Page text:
A Chance to Linger, Feel at Home
By Karen Rubin
As we discover, Newport, Rhode Island, is magical in winter and spring. More casual and uncrowded, peaceful and calm, it still displays its riches of fascinating points of interest and activities – some unique to the season, like the seal tours offered by Save the Bay and ice skating at the harbor rink.
We are in the kitchen at the Whitehorne mansion, tasting chocolate nibs and molasses and smelling tea leaves – just a few of the spices that were traded from all over the world when Newport was one of the major colonial ports.
We have joined the “Tastes of the Working Waterfront Walking Tour,” presented by the docents of the incomparable Whitehorne Museum. The tour had an added bonus: a chance to peek at some of the Whitehorne’s breathtaking collection of American Federalist furniture (most actually made in Newport) of Doris Duke that makes the Metropolitan Museum of Art drool. The mansion home of Whitehorne, one of the richest men in Newport, was acquired by Duke as a museum. Her own mansion, Rough Point, is used as a museum of her equally dazzling European collection of fine art and furniture, but both are normally closed in winter.
The walking tour itself provided a completely different appreciation for Newport and its colonial origin as a port economy. Starting in the Whitehorne kitchen, we taste chocolate nibs (good for the heart; wouldn’t that be better to give at Valentine’s day?) and molasses, smell tea (after the British imposed the Tea Act, patriotic households used a local herb tea rather than imported), and in every way perk up your senses before walking your way through history on this tour of the Lower Thames Street neighborhood.
Chocolate, spices, and rum flavored old Newport’s kitchens and commerce; liberal use of spices was also a sign of wealth.
I love when on such visits I learn something I had never known anything about before. And here, in Whitehorne’s kitchen, I learned about spermaceti candles and Aaron Lopez, one of the Sephardic Portugese Jews who had settled in Newport (Touro Synagogue, from colonial times, is an important landmark in establishing freedom of religion). Lopez invented the process of extracting the oil from the right whale in order to make these vastly superior candles – that burned brighter, longer and without smoke.
Newport kept the secret of making the candles as long as possible; at one point, half the world’s spermaceti candles were produced in Newport in nine factories just off the wharf.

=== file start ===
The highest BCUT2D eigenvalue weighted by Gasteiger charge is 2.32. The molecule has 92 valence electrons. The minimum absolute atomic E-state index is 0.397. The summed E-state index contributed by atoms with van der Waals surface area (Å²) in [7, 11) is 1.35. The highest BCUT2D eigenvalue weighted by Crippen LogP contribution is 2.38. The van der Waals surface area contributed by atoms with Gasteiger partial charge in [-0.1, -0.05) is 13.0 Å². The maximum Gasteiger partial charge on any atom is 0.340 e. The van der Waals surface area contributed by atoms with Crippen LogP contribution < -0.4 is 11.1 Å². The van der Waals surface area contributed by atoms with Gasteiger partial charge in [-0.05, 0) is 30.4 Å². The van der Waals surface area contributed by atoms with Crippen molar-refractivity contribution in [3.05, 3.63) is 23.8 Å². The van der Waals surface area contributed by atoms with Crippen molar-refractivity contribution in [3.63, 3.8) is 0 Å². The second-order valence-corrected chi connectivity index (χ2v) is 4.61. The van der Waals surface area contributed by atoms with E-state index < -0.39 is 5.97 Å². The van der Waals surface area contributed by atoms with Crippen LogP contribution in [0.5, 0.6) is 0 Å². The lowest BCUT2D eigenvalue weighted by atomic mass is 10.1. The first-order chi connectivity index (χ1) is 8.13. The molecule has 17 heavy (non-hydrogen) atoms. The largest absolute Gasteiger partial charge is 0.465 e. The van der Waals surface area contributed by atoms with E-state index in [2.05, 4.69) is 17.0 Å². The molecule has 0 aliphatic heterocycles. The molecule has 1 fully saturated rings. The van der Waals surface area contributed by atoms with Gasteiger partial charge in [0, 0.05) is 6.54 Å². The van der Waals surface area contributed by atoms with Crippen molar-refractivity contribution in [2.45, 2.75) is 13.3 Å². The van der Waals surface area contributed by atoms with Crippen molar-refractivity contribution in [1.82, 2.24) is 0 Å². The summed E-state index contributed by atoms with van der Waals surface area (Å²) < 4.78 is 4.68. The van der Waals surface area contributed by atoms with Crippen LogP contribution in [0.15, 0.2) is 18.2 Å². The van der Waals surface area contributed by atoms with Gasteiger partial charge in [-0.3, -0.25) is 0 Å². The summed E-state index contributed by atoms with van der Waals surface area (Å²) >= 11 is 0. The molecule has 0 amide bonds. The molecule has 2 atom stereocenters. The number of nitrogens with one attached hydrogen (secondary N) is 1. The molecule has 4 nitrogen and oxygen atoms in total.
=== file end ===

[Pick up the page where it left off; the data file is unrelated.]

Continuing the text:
The products are representative of Newport’s early globalized economy – ships from Newport acquired goods from China, Russia, South America, Middle East..
Newport was part of the colonial Triangle trade that brought slaves to the Caribbean in exchange for molasses. You explore the wharves where these goods were made and traded, while hearing lively stories about sailors and boat builders, pirates and merchants, and working women and immigrant families. Their lives became all the more real in this winter season.
There were 70 wharves in colonial times – mostly privately owned. Whitehorne not only owned the land, but all the attendant businesses – the bank, the wharves, the stables, the ships. There were 200 local ships that went from here to Europe; another 300 to 500 went up and down the American coast.
But in the 1840s, after two of his ships sunk, Whitehorne went bankrupt. Such tragedies had impact on the entire city – in the loss of lives, loss of breadwinners.
But leading up to the Revolutionary War, the British occupied Newport, decimated the economy and destroyed the trade. After the Revolution, the city more or less froze in time, and never came back.
By the 19th century, there was an influx of immigrants – this neighborhood on Thames is where working class Greeks, Jews, Italians, Irish, Blacks (freed slaves or people who had bought their freedom) all settled. You can still see the impact in terms of churches and restaurants.
Then, as the Gilded Age brought America’s millionaires to Newport, the city evolved service industries.
Ironically, the city’s historic areas were preserved by its poverty, but when the economy became more robust and the mansions were being built, these charming homes were targets.
Doris Duke, the only child of tobacco and electric energy tycoon James Buchanan Duke (for whom Duke University is named), became alarmed that the colonial buildings would be knocked down, so founded the Newport Restoration Foundation and purchased about 83 of them. As a result, Newport has the most colonial homes of anyplace – 200 homes over 200 years old.
Whitehorne House was built in those glory days when Newport was cosmopolitan, affluent, the fifth largest city in the colonies. But by the time Duke acquired the mansion, it was a wreck. She restored it to a house appropriate to her American collection, to become a furniture museum.
When you look at the pieces, your jaw drops – they are not just pieces of the period, they are the finest pieces produced -some worth millions of dollars apiece. Five pieces from the museum were exhibited at the Met Museum of Art.